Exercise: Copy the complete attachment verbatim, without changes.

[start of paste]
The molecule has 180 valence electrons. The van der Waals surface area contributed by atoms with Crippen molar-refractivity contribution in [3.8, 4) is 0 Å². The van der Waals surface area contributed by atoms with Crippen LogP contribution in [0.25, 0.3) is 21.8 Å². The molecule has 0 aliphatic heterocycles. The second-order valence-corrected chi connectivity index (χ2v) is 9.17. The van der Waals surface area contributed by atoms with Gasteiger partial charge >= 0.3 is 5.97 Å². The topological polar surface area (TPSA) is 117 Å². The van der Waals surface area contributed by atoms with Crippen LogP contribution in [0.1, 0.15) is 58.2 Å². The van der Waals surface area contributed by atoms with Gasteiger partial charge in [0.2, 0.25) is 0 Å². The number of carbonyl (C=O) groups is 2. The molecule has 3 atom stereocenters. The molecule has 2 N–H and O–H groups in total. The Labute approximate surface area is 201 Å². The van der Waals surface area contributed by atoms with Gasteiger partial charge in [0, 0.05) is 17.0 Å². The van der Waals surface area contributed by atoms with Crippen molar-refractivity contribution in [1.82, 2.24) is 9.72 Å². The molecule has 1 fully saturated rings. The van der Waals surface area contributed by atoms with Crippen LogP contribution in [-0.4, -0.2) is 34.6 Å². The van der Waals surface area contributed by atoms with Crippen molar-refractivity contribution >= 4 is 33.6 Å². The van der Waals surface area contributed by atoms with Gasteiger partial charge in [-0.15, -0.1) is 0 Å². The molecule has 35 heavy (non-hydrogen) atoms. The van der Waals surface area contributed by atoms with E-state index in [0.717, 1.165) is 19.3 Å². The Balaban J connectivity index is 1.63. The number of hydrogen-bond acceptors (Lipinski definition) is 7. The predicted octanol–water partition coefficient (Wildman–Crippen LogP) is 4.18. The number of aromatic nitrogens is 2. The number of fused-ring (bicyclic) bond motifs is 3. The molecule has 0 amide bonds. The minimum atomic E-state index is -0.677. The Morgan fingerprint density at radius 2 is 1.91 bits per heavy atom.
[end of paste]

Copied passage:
The molecule has 180 valence electrons. The van der Waals surface area contributed by atoms with Crippen molar-refractivity contribution in [3.8, 4) is 0 Å². The van der Waals surface area contributed by atoms with Crippen LogP contribution in [0.25, 0.3) is 21.8 Å². The molecule has 0 aliphatic heterocycles. The second-order valence-corrected chi connectivity index (χ2v) is 9.17. The van der Waals surface area contributed by atoms with Gasteiger partial charge >= 0.3 is 5.97 Å². The topological polar surface area (TPSA) is 117 Å². The van der Waals surface area contributed by atoms with Crippen LogP contribution in [0.1, 0.15) is 58.2 Å². The van der Waals surface area contributed by atoms with Gasteiger partial charge in [0.2, 0.25) is 0 Å². The number of carbonyl (C=O) groups is 2. The molecule has 3 atom stereocenters. The molecule has 2 N–H and O–H groups in total. The Labute approximate surface area is 201 Å². The van der Waals surface area contributed by atoms with Gasteiger partial charge in [0, 0.05) is 17.0 Å². The van der Waals surface area contributed by atoms with Crippen molar-refractivity contribution in [1.82, 2.24) is 9.72 Å². The molecule has 1 fully saturated rings. The van der Waals surface area contributed by atoms with Crippen LogP contribution in [-0.4, -0.2) is 34.6 Å². The van der Waals surface area contributed by atoms with Crippen molar-refractivity contribution >= 4 is 33.6 Å². The van der Waals surface area contributed by atoms with Gasteiger partial charge in [-0.15, -0.1) is 0 Å². The molecule has 35 heavy (non-hydrogen) atoms. The van der Waals surface area contributed by atoms with E-state index in [0.717, 1.165) is 19.3 Å². The Balaban J connectivity index is 1.63. The number of hydrogen-bond acceptors (Lipinski definition) is 7. The predicted octanol–water partition coefficient (Wildman–Crippen LogP) is 4.18. The number of aromatic nitrogens is 2. The number of fused-ring (bicyclic) bond motifs is 3. The molecule has 0 amide bonds. The minimum atomic E-state index is -0.677. The Morgan fingerprint density at radius 2 is 1.91 bits per heavy atom.